Friday, October 31, 2014

The Toothbrush House

by Michael Seese

A little something to prepare you for trick-or-treating. This is a story I wrote as part of "Crazy October" and submitted to a (for now) unnamed anthology I found on HorrorTree.

I dare you. I double dare you.”

Fine. I’ll do it,” I said coolly, despite the fact that my insides were tumbling like tennis shoes in a clothes dryer.

It was Halloween night, the night every kid dreams of, second only to Christmas. And yet here I was, filled with more dread than even the thought of a lump of coal in my stocking—or worse, a sweater under the tree—could instill.

I, along with my friends, stood before “the haunted house.” Every town has one, as I have learned over the past…nine years and eight moves.

What are you waiting for?”

Dark, unkempt, and blanketed by a seemingly permanent, localized storm cloud. Of course, it’s never haunted. Just owned by some nice old lady who just can’t keep up with the maintenance since her husband passed.

Well, are you going to do it?”

Sure,” I said, anything but sure.

Watch out for crazy Mrs. Denton. She’s fast!” “Enjoy your toothbrush.”

Something else every town has. The “toothbrush house.” The house with an owner who feels it’s his civic duty to counter the damage inflicted by the rest of the neighborhood’s largess. As if a new toothbrush will override the effects of 20 pounds of sugar consumed in one night. It’s like applying a Band-aid to a severed limb.

I gulped. I wished I hadn’t thought up that analogy, here and now.

After focusing all my energies on stilling the shakes, I placed a hand on the iron gate. It swung open, even though I would have sworn I didn’t actually push it.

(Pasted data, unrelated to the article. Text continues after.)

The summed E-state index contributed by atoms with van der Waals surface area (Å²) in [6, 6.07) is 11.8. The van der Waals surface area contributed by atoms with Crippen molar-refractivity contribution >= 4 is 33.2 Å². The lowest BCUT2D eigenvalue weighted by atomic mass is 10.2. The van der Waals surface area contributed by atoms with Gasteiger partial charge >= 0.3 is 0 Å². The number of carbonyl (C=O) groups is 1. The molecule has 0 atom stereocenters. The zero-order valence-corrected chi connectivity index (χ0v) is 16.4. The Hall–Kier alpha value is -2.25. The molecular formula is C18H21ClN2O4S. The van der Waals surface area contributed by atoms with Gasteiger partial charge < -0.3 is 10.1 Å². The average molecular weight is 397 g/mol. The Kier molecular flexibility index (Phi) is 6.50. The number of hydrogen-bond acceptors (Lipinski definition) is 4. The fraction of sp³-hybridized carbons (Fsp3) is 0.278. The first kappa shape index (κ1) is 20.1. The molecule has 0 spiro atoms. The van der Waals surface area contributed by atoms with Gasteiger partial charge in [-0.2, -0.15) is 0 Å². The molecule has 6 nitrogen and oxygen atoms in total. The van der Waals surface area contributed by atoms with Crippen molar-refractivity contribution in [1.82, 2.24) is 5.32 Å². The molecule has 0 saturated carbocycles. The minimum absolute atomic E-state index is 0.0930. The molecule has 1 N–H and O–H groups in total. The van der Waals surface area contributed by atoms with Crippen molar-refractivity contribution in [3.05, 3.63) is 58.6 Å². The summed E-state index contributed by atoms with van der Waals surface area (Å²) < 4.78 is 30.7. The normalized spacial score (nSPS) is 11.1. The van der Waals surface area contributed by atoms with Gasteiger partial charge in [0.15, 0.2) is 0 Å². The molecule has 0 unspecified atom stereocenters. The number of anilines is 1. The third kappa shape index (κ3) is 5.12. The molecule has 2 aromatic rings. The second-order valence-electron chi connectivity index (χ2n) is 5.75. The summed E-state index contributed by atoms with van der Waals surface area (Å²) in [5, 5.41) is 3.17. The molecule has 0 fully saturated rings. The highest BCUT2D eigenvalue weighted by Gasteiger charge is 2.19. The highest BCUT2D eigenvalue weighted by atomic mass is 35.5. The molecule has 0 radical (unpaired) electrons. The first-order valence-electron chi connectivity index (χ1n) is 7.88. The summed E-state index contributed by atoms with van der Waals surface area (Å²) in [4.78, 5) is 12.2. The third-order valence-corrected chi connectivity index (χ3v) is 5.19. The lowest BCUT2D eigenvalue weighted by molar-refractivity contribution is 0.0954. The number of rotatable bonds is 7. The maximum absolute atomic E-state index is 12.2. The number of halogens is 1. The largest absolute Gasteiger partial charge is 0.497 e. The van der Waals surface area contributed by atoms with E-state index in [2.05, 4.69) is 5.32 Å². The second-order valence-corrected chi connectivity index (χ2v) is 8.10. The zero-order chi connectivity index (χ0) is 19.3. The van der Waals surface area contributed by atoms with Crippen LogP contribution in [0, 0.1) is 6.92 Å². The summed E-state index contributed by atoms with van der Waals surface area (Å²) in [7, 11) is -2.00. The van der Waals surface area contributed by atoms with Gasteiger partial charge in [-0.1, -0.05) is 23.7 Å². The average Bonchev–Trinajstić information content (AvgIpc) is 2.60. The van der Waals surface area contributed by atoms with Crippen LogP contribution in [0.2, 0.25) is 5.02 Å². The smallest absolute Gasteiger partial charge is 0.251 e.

I stepped in.

The walkway elongated with an audible whoosh, pushing the dark porch back at least a mile. I began the longest walk of my life. Too soon, I found myself on the porch.

I knocked.

Hearing nothing, I prepared to turn and retreat. Slow and casual. Otherwise, I couldn’t save face. The footsteps within short-circuited my perfect plan of escape. Laborious and slow at first, the pace and volume swiftly increased exponentially.

The door swung open.

She didn’t look like a psycho. But she didn’t look like a regular grandma either. She started at me. My move.

Trick or treat.”

Enjoy your toothbrush,” she said, grinning a grin that seemed to feature too many teeth, as she dropped something heavy into my sack.

Thanks,” I managed. Behind me, I heard my friends’ screams recede into the distance.

What’s the big deal? I wondered.

I reached into the bag, and fished out my prize, a badge of honor which I planned to show off at school tomorrow.

It was a bone. A human bone. (A doctor might have specified, “It’s an ulna.”) Glued to it were teeth of various shapes and sizes. Some still bore the blood of their previous owners.

Not sure of what to say, I looked up at Mrs. Denton. I caught a glimpse of the pliers just before they clamped onto one of my molars and pulled.

What are you hoping to find in your trick-or-treat basket this year?

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